"And they really made a good job of it. They gave people different opportunities how to get on terms with them. You could kind of cheat your host country and make a deal with the government, you could renounce your Czech citizenship, or you could just leave things be and then you couldn't go.
"My father died and then my mother was dying and on that occasion I chose to renounce my citizenship, so that was the way I did it. And then after '84 I was back on two or more visits, but of course there were some problems. I had some problems with the border police directly and they wouldn't give me a visa again. So it wasn't so many visits before '89."
Why were the Communist authorities concerned to split the Czechoslovak groups in exile?
"Obvious reasons. People are split and they spy on each other and they can't do much against them. And of course they were still concerned about these people. It looks like the regime in the end was getting this spasm of death because they were looking for old ghosts.
"They dug up old Gottwald and put him on the money, they talked about '48 and they talked about us emigrants. I was surprised why they bothered at all, but they were weaker than we thought."
How strange was it for you going back to visit in the mid '80s? Was it a very strange experience?
"It was kind of eerie. I was kind of looking for the country and I suspected the people wouldn't understand, that I would be a stranger to them. Actually the experience was quite different. I was coming for Christmas, the last one I spent with my mother then, and I came on Christmas Eve to Prague, which was empty, and Wenceslas Square was totally empty, no trams, nothing. No people. It was a kind of eerie ghost town.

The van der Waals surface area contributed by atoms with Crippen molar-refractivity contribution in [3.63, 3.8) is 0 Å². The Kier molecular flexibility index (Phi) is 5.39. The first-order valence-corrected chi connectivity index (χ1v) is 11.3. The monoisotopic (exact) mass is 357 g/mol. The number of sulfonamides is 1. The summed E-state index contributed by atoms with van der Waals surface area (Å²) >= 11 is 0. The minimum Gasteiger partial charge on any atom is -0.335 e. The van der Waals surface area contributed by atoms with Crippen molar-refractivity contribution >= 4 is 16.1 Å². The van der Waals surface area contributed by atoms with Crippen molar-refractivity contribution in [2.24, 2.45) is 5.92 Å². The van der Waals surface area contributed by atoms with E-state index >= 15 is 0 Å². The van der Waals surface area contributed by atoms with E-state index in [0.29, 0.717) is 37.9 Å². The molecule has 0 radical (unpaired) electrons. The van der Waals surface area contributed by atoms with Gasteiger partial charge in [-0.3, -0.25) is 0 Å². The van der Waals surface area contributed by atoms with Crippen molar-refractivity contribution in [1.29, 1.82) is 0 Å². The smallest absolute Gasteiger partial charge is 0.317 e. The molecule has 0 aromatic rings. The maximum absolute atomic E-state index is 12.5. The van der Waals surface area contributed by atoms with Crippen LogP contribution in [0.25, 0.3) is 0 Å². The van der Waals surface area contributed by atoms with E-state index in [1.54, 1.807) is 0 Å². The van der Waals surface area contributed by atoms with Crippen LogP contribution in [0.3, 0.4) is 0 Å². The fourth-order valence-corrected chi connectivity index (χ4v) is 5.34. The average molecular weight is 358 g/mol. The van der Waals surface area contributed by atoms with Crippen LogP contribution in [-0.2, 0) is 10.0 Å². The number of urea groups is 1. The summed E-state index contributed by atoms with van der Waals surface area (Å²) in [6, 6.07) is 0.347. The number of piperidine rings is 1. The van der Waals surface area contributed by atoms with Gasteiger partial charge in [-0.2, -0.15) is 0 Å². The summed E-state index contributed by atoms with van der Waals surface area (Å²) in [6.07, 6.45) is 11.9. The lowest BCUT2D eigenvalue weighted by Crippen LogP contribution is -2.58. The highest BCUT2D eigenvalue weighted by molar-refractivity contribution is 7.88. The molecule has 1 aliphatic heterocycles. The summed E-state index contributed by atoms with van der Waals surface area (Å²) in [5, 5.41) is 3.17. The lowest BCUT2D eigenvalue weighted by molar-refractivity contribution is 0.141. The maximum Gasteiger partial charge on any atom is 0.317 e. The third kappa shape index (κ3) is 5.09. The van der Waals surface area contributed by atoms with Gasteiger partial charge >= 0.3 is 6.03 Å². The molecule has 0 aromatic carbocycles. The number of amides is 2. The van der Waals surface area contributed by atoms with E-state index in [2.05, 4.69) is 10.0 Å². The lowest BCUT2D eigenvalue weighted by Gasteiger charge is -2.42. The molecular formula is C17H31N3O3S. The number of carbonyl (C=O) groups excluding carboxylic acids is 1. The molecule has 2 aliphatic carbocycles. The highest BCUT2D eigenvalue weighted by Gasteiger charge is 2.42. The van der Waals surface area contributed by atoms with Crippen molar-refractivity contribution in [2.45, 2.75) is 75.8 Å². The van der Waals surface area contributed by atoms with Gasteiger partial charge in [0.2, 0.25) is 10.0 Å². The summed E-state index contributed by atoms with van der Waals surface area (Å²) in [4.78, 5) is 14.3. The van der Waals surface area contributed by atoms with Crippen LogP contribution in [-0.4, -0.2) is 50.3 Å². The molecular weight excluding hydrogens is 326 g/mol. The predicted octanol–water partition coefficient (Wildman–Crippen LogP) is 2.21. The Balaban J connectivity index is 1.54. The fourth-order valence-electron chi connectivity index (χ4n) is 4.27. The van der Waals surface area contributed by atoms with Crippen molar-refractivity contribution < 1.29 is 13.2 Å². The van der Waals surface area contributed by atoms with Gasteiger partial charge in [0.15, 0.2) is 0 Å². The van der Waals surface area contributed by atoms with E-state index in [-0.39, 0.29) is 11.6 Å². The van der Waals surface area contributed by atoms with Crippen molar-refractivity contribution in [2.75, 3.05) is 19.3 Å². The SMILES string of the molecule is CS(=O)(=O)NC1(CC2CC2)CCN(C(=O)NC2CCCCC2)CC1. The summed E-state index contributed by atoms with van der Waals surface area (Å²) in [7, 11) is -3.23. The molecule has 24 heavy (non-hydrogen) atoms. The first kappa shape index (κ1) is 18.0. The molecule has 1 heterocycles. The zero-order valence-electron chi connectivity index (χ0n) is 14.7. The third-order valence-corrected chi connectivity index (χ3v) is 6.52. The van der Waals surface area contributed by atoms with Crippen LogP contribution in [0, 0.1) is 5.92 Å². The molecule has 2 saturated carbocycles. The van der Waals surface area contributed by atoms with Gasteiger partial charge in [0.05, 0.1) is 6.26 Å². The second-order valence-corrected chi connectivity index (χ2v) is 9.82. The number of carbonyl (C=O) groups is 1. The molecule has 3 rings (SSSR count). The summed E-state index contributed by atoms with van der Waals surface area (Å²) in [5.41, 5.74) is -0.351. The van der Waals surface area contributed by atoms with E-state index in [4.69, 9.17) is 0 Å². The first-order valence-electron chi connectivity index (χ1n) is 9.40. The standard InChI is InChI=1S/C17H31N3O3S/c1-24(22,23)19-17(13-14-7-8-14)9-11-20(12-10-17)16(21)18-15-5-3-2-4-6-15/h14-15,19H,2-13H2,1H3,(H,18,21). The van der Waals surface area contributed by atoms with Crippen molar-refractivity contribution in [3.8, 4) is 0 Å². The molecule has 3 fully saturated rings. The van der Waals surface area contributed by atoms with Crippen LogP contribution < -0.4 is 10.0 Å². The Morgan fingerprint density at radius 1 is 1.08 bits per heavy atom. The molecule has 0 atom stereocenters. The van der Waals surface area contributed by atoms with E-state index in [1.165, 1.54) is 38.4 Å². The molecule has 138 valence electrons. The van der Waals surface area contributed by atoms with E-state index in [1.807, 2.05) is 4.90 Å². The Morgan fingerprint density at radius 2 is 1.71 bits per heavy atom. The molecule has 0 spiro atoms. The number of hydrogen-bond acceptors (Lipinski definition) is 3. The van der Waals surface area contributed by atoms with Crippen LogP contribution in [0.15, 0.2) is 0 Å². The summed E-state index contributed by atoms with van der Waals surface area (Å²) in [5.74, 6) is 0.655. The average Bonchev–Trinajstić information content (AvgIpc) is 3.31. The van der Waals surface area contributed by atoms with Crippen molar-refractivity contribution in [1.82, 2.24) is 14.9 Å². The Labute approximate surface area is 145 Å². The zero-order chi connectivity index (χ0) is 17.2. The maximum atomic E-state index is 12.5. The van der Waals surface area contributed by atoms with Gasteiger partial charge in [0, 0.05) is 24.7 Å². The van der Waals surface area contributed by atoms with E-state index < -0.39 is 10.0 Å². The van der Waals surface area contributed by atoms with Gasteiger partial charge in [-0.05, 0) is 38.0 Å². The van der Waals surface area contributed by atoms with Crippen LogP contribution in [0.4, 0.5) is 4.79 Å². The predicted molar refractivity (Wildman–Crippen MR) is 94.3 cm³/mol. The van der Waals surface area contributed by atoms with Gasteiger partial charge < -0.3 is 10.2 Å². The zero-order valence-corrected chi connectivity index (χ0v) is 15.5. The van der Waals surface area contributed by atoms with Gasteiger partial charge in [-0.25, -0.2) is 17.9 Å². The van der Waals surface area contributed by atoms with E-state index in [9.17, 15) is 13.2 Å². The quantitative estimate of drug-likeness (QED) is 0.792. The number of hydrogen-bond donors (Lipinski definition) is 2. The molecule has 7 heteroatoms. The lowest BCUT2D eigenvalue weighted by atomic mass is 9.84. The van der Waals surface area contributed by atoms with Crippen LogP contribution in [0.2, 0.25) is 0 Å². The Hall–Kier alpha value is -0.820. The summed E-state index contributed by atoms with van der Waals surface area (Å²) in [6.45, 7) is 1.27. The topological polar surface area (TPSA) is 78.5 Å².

"I was surprised because that is what I looked for, the city as such. Then my mother and I went to midnight mass and I saw the people and I felt directly how I liked them. It was a very funny experience!"
It wasn't depressing, to see Prague looking so grey in those days?
"It was. But there was the reverse. I still felt very close to the people. You never know what to expect when you go somewhere after 15 years."
How much do you stay in touch with events and affairs in the Czech Republic? Do you follow the news for example?
"Well, I do. I do. I read newspapers in the beginning. There are usually possibilities to watch TV as well, and then of course I see the country quite often."
That was my next question - how often do you go home?
"It depends very much on my work load. Some years I was there five times, sometimes I couldn't get there more than once. And now because I don't work any more I can stay longer."
Do you feel more at home here or there?
"You don't really feel at home anywhere! I must stay I've started to be kind of cosmopolitan, but I feel pretty much at home in both places."
For information about the Czech-Slovak-Swedish Society go to www.geocities.com/stsfse/ (in Swedish)
Remnants of medieval wall dating back to 1041 unearthed in Břeclav
Prague flats most expensive in Central Europe, in terms of average earnings
Measures taken as over 60 percent of Czech Republic hit by extreme drought
Beer, schnitzel and mushroom picking – unique set of emojis captures Czech soul
Barbora Strýcová, 33, in “best form” ahead of Wimbledon semi-final against Serena Williams